I did not wet myself. Instead, I held my breath. There were many metallic-sounding noises in this robot cavern. I still proceeded not to wet myself and was relieved that, in fact, the warm feeling in my groin area was from the viscous liquid I had consumed one hour prior.
“You may now breathe.” The tinny, melodic robot woman voice floated into my eardrums and pulled my desultory thoughts back to the present. “Hold your breath for 10 seconds.” I began a new round of holding my breath. In this metal holding container, I held my breath and pondered my terrible luck. I still had no idea what was the matter with me, and I feared the worst. The possibility of grave illness rockets a person’s thoughts to the galaxy of unreasonableness, a place I had visited before, becoming sick during travels in foreign countries most prominent in my mind.
I recalled times in Ghana and Guatemala when even the slightest symptom produced intense concern. A headache? It must be malaria. A stronger headache? It must be malaria…and brain worms. My concern, as I lay supine in that beeping tin can did not reach such prodigious levels, but I was concerned nonetheless.
A series of breath inhalations, holds, and exhalations followed. Extracted slowly from the expensive metal Cat Scan device at last, I emerged slowly, horizontally from my enclave. The only thing missing was a fog machine producing an ominous backdrop of smoke plumes. I felt like a mummy king excavated from some tomb deep in the catacombs, except I certainly did not possess royal status, and I even more certainly was in a faded, floral-patterned hospital gown.
The operator of the CAT Scan machine helped me back into my wheelchair, and my trusty nurse wheeled me back to the room where K was patiently waiting for me. There was one big difference between K and I, however. She was of sound mind, and I was not. The morphine was still in my body milling about and tinkering with my thought processes, after all.
I immediately began to speak what I thought were lucid expressions of my innermost thoughts, but in reality were garbled attempts at the English language.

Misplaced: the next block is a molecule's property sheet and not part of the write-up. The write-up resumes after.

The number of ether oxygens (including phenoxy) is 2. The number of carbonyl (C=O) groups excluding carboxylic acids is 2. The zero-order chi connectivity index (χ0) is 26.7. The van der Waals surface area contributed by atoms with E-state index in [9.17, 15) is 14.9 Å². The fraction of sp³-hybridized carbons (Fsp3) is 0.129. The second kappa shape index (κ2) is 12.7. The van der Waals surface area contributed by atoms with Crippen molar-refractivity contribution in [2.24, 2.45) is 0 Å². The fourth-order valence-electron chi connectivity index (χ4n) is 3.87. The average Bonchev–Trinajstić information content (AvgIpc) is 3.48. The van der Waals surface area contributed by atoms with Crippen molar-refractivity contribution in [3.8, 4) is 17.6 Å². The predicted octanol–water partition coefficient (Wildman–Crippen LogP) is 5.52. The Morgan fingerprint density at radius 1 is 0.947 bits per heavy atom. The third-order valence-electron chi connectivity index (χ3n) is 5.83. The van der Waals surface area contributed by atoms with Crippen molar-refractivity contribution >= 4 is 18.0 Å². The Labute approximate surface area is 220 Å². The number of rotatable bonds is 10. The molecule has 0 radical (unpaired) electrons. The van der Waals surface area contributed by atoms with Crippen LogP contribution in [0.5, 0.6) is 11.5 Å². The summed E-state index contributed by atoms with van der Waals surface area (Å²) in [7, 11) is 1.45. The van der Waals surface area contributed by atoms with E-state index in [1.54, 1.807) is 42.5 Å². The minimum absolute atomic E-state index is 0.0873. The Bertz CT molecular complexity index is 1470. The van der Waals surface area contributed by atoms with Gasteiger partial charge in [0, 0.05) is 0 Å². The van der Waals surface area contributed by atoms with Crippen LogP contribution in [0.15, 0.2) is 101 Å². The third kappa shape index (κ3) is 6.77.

“K…..they scanned me, and there was a voice. There was a voice telling me to hold my breath. But, it was, it was Bruce!” K’s cat is named Jelly Bean, but I have always called it Bruce. Don’t ask me to explain the way my mind works. “Bruce was in the machine, and he talked to me! He was in the machine!!!”
“Was he now?” She tilted her head and smiled, attempting to play along.
“Yesssss. He wassss. He told me to hold my breath for 10 seconds. For 15 seconds. It was Bruce! Mewwwwwwwwwwww.”
Laughter from K.
This unintelligible rambling continued for a while longer, and quite frankly, I can’t remember what else was said between us; part of me thinks that this is a good thing.
I was floating on a delightful morphine cloud, puffy with goodness and soothing properties. My life was great. My girlfriend was by my side. What could go wrong?
Then, the nurse and the CAT Scan operator walked into my room, and I suddenly remembered why I was in the hospital, committing a fashion crime in my flowing gown. The machine operator spoke. “Well Jordan, your insides look fine.” I breathed a huge sigh of relief. “But we did find something.” Immediately panic-stricken, I gripped the sides of the bed. “We found a kidney stone. It’s not a very big one, but we saw it in the scan.” Previously exasperated, I relaxed at the sound of the not so frightening news. Still, a kindey stone? 24 years old, and a kidney stone? I knew I had the bowels of an 80 year-old man, but now kidney issues? What would be next? Spider veins and awkward, persistent halitosis?
The nurse then took control of the conversation and started to explain why I might have developed a kidney stone. Too much meat and too much spinach were listed as possible causes. I’m not a dinosaur, and I’m not a rabbit, so I dismissed those theories. Not enough water was another possibility. That had to be it. After college, I began to guzzle coffee like a Hummer imbibing vast quantities of gasoline, and I didn’t typically replenish my body with much-needed fluids, thus drying out my body substantially. That, and the fact that kidney stones run in my family, had to be the cause of my current anguish.
The nurse prescribed some pain medication for the crushing despair I would still have to undergo and Flomax to, very bluntly, make passing the stone easier. If I didn’t feel elderly before, I sure did then. To top it off, I was also given a funnel-like thing to catch the forthcoming tiny terror of a kidney stone.
For the next couple of days, I took the pain medication to assuage the waves of pain, and I took the Flomax to help my kidney stone friend on its journey out of my body. The pain waxed. The pain waned. Urinating sure felt strange with the aid from the Flomax pills, easing the urinating process, but you know what? After three, four, and five days, that stone never came. Maybe its size was so infinitesimal that it exited my body without a trace. Maybe it disintegrated somewhere on the way out of my body. Or maybe, just maybe, that kidney stone, that rotund renegade, is hiding out in my body and waiting for the most inopportune time to strike again.